HM Revenue and Customs has insisted that it is aware of the pay issues faced by its 60,000-plus workforce after Whitehall’s biggest union criticised the 2019-20 settlement due to be imposed on staff.
The deal will see staff receive rises of between 1.84% and 2.08% depending on whether they are at the bottom or the top end of their pay band. It is worth up to £1,410 for grade 6 employees based in the capital.
News that the deal will be imposed on staff from the end of next month, and be backdated to June 1 – which is the beginning of HMRC’s pay year – drew fire from the PCS union last week for being below the level of inflation and for not targeting the biggest rises at the lowest earners.
In direct response to PCS’ criticism and its call for the department to push HM Treasury for better resourcing, HMRC suggested it was already engaged in lobbying for boosted wages for its staff, many of whom are playing a key role in the nation’s Brexit preparations.
“We recognise the real concerns of our people on pay, that’s why we’re making the case for better pay in the future, working with our trade unions,” a spokesperson said.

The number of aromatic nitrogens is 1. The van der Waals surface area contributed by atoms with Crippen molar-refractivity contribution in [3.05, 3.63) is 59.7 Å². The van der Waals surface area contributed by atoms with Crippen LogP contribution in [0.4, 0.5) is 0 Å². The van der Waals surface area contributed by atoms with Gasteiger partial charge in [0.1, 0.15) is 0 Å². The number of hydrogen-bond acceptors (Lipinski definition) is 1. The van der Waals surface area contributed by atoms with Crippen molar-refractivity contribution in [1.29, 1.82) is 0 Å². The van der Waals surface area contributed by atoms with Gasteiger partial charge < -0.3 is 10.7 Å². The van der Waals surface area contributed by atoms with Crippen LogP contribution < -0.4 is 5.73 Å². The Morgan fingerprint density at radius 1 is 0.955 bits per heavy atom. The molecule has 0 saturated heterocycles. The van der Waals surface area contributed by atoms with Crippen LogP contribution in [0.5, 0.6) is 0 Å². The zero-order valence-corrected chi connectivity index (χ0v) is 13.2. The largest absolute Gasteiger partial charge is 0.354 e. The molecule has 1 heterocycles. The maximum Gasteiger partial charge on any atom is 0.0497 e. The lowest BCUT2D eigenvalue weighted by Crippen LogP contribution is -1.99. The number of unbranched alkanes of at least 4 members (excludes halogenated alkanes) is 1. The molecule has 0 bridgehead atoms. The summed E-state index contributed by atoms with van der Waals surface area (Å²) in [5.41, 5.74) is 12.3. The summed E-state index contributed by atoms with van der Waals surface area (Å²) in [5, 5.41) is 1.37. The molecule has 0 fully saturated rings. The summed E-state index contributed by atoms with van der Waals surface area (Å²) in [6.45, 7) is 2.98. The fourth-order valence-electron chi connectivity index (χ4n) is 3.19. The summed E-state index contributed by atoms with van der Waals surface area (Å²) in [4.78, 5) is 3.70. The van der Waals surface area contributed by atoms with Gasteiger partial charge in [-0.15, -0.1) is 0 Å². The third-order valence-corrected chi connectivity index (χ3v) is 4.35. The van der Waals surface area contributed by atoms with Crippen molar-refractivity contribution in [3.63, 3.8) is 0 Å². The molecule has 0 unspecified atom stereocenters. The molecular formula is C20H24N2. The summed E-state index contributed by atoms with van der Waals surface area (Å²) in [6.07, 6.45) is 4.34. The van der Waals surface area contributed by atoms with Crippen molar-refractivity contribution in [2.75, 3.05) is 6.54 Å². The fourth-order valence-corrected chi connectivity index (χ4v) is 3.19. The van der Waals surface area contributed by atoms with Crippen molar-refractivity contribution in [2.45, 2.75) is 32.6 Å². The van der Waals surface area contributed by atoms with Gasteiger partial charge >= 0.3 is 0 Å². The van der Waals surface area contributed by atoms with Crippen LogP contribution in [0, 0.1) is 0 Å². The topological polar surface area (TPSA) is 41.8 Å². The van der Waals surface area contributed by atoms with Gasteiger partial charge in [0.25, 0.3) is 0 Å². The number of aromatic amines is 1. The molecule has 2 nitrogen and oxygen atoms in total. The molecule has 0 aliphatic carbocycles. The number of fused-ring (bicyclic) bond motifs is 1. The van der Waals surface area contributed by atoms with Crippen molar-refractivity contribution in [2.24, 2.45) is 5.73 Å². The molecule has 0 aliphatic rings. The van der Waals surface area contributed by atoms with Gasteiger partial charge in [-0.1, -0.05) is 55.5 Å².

“We’ve used the full flexibility available to us under the civil service pay guidance for this year, as other departments have across the civil service.”
The Treasury Pay Remit Guidance issued by the government in June indicated that civil service employers would be funded for a 1% increase in pay bill costs, but could increase pay bills by a further 1%, as long as this could be found from existing budgets.
Although it had called on HMRC to seek extra funding from the Treasury, PCS also criticised the distribution of the 2019-20 pay award, which it said should have been targeted at the lowest earners.
It said the HMRC package could have instead funded a flat-rate pay award of £500 for AA/AO grades and £550 for all others, with an underpin of 2% at AA-EO grades and an underpin of 1% for all other grades.
PCS said the move would have “delivered real progress for the very lowest paid”.
HMRC said it had chosen not to disproportionally target increases at sections of its workforce.
“Higher monetary increases for lower paid colleagues would inevitably have meant smaller increases for others,” the spokesperson said. “In our view, the fairest deal was to give everyone the same percentage increase.”
PCS said it would be convening members’ meetings on pay in September and later in the month would meet outgoing perm sec Sir Jon Thompson.
“We will press him and his successor for a different approach on pay – an approach that must include securing more funds from the Treasury,” it said.